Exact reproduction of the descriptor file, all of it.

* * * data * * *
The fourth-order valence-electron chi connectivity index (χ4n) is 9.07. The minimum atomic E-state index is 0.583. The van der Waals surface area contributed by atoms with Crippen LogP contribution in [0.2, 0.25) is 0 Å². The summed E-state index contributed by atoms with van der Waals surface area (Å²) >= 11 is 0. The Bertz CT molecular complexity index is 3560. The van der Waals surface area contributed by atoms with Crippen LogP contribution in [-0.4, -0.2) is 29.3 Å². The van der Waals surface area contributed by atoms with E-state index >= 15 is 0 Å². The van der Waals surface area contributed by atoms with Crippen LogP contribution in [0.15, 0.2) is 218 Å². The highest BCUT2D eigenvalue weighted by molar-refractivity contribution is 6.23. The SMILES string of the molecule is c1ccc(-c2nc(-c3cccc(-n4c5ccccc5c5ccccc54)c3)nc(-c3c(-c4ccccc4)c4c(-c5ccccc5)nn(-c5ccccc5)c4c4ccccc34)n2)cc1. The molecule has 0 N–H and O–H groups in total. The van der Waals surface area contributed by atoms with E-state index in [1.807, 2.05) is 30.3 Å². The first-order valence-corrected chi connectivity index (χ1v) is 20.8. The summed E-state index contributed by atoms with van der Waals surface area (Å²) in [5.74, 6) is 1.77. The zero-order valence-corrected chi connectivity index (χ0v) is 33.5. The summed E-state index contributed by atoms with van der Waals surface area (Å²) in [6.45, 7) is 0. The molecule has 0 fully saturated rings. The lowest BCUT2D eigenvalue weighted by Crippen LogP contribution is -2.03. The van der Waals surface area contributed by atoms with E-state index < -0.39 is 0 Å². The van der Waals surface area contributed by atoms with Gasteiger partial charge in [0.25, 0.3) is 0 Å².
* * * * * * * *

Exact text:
The fourth-order valence-electron chi connectivity index (χ4n) is 9.07. The minimum atomic E-state index is 0.583. The van der Waals surface area contributed by atoms with Crippen LogP contribution in [0.2, 0.25) is 0 Å². The summed E-state index contributed by atoms with van der Waals surface area (Å²) >= 11 is 0. The Bertz CT molecular complexity index is 3560. The van der Waals surface area contributed by atoms with Crippen LogP contribution in [-0.4, -0.2) is 29.3 Å². The van der Waals surface area contributed by atoms with E-state index >= 15 is 0 Å². The van der Waals surface area contributed by atoms with Crippen LogP contribution in [0.15, 0.2) is 218 Å². The highest BCUT2D eigenvalue weighted by molar-refractivity contribution is 6.23. The SMILES string of the molecule is c1ccc(-c2nc(-c3cccc(-n4c5ccccc5c5ccccc54)c3)nc(-c3c(-c4ccccc4)c4c(-c5ccccc5)nn(-c5ccccc5)c4c4ccccc34)n2)cc1. The molecule has 0 N–H and O–H groups in total. The van der Waals surface area contributed by atoms with E-state index in [1.807, 2.05) is 30.3 Å². The first-order valence-corrected chi connectivity index (χ1v) is 20.8. The summed E-state index contributed by atoms with van der Waals surface area (Å²) in [5.74, 6) is 1.77. The zero-order valence-corrected chi connectivity index (χ0v) is 33.5. The summed E-state index contributed by atoms with van der Waals surface area (Å²) in [6.45, 7) is 0. The molecule has 0 fully saturated rings. The lowest BCUT2D eigenvalue weighted by Crippen LogP contribution is -2.03. The van der Waals surface area contributed by atoms with E-state index < -0.39 is 0 Å². The van der Waals surface area contributed by atoms with Gasteiger partial charge in [0.25, 0.3) is 0 Å².